Assessing Free and Paid Directory Qualities

A thread at WebmasterWorld attracted my attention. This is about determining what criteria are used in evaluating the quality of directories used to list links. One of the oldest and very traditional ways of link development is submission to free or paid directories. Since not all links are the same in terms of authoritativeness and some directories are more popular than the others, it will be good to discuss what are the factors that affect directory quality.

User Webwork has some interesting points raised (some entries have my comments):

1. Is it simply another DMOZ clone? Forget it. Use the DMOZ.

Right, because if it’s just a clone, then it gets its feeds from DMOZ and submitting a link will only lead the user to the Open Directory suggest URL page. Maybe he meant another type of directory.

2. Is the directory a niche authority? Does the directory benefit from inbound links from other authorities in the niche – such as legitimate .edu links or legitimate .gov links? (Not links from some student’s page on a .edu URL or from another page with the appearance of selling paid links.)

3. Is there evidence that the directory delivers traffic? How robust is the evidence? What is the source of the inbound traffic? Do reputable operators in the business space confirm that the directory delivers?

Getting a link from directories are often associated to making a site more popular in keyword rankings. I say otherwise, since directories could potentially bypass the use of search engines by searchers. That means direct traffic comes from directory to the web site and not from search results. The question was about how effective is the directory in delivering traffic to the site? Is the directory attracting plenty of visitors? Stats can tell. But if a good percentage of visitors to a category ended up in our web site then that’s all that matters.

4. How “thin” is the directory? How many quality, descriptive, useful outbound links are there? How deep is the data about the listed sites? Are the listings just a hotlink and a few words? Is that the type of information that someone performing a search would be satisfied with?

Looking at the quality of links that appear within a category, are they from prominent sites or just a bunch of artificial ones used to populate the category? Are the descriptions written in a professional manner (descriptive enough, grammatically correct and checked for spelling errors)? Will we be happy to click on these links after seeing how they are described?

6. Is it a “take all comers” directory or does it appear selective? Many “free directories” are free due to the minimal investment of time, ergo poor quality. Are there spam type links? Is the directory filled with links falling into certain categories (affiliate sites, other directories) versus being authoratative in some niche? “Free” is not synonymous with “poor quality” but free directories, in order to survive as something other than a labor of love, usually need to be married to some income source. A good free directory is likely to be supported by income coming from direct advertiser relations, etc.

This is an important element to consider. Is the directory manned by editors or employ submit-and-go scheme that lowers the quality of its listings by allowing everyone to submit (albeit the captcha features)? If editors are there they should also be impartial with their discretion to add or reject submissions. This is normally practiced in paid submission, but what about the free ones?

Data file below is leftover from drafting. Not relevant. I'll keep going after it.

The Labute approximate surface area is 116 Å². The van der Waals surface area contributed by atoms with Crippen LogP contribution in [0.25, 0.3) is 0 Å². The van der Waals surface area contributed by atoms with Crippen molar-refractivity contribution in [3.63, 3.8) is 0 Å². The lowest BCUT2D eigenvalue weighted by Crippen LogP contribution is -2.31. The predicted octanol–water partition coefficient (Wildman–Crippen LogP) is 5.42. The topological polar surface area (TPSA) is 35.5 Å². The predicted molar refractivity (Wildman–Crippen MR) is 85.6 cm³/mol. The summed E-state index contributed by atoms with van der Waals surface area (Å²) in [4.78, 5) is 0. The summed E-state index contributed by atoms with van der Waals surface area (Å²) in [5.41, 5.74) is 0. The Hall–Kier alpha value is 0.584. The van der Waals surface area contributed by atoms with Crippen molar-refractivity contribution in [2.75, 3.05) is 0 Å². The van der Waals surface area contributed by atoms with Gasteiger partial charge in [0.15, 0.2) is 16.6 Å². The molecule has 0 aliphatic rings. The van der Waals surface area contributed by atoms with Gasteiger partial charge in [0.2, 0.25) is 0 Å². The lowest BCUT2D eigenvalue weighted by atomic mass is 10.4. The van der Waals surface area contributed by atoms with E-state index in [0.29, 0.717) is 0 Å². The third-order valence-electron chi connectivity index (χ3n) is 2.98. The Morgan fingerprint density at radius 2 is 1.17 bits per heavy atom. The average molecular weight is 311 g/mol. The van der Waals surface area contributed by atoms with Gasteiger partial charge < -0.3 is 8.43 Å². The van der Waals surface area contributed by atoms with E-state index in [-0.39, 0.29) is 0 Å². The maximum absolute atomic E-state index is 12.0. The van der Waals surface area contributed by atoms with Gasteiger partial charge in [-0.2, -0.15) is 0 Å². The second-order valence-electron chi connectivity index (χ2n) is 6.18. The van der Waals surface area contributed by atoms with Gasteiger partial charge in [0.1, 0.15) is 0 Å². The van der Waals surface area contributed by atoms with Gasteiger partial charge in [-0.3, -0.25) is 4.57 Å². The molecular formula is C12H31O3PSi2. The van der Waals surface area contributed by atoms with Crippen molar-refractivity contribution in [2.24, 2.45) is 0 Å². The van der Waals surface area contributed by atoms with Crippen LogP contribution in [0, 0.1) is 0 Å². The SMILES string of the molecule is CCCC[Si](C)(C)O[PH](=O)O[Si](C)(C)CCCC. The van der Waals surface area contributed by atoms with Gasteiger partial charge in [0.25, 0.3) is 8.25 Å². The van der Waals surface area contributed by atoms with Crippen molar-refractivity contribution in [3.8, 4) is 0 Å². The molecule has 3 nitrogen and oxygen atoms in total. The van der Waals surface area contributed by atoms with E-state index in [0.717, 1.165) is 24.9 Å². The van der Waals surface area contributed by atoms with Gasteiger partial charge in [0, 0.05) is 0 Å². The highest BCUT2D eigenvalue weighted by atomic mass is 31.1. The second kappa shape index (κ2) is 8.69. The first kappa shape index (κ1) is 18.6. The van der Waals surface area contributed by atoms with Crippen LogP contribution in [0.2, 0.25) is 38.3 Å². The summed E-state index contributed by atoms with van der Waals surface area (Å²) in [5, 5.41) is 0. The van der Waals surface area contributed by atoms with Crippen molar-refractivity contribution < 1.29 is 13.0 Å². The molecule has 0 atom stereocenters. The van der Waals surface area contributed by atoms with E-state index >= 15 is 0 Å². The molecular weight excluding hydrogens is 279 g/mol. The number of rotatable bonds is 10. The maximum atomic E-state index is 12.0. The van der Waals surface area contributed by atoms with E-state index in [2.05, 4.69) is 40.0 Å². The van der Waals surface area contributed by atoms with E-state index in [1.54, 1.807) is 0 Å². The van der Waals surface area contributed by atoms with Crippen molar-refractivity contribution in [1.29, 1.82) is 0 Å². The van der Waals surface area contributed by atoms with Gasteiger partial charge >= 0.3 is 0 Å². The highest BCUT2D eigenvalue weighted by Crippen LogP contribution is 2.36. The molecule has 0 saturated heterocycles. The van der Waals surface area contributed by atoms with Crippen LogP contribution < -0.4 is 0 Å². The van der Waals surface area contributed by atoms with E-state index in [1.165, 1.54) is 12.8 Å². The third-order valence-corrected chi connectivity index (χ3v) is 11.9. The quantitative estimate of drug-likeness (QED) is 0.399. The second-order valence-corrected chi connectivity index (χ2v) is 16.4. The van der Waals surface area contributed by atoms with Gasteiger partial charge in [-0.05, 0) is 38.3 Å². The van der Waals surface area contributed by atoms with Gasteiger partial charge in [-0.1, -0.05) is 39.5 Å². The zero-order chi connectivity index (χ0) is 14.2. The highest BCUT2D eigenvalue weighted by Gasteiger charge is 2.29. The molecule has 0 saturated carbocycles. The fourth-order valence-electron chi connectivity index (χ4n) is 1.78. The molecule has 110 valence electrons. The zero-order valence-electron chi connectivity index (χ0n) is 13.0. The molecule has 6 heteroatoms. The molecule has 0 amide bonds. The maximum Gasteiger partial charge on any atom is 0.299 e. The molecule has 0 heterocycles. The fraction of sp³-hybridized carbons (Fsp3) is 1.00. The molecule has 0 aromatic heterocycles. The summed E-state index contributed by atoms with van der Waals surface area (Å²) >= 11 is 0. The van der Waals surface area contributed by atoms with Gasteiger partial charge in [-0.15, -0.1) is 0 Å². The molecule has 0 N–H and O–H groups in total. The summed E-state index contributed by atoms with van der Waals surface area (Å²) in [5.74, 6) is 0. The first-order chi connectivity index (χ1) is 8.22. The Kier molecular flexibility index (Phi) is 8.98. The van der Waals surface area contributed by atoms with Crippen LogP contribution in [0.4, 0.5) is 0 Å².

9. Is the directory taxonony natural, comprehensive, understandable, logical? In other words is it easy to drill down into the directory to find what you are looking for? Are there many dead ends – where you click on the hierarchical links only to land on a ‘no results’ page? Yech!

This is about the organization of the categories and the usability of the site. Are visitors easily able to find the right place to expect the listings they are looking for? Is the classification of sites appear logical? Is the site navigation easy to follow?

10. Does the directory offer a directory search function? In other words, if you can’t follow the taxonomy can you get to your results by keyword search of the directory? How well does it work?

It’s not just whether the directory offers search functionality. It’s whether that search function works and displays expected results: URL, category, name of site. It’s better not to show the search form than to have it and unable perform its tasks.

11. Do pages load rapidly? There’s nothing quite so painful as thin directories that load slowly.

One hint the site could be loading slowly is that its servers cannot handle the surge in traffic, which is good. But this does not happen most of the time. Since “thin directories” were mentioned, there is no question about loading a lot of content; it’s unusual to find directories that have photos either.

12. Are the pages cluttered with ads? Is there a big Adsense block above the fold? What is the quality of the user experience? Is it easy to scan?

One of the things that I hate most are directories whose Adsense ads appear to steal my attention from looking at the category listings. It’s not bad to place Adsense blocks on directories or any other site that provide information. What’s bad is to have these ads appear to deceive users into clicking them, presuming that ads displayed are not ads but instead part of the directory listings.

As we noticed, most of the items listed above involve user experience. Having a good directory whether it’s paid or free, should involve a user-friendly interface and content. Link popularity can easily follow directories that provide excellent quality and innovative features. This is because there are only a few directories that are either popular and useful.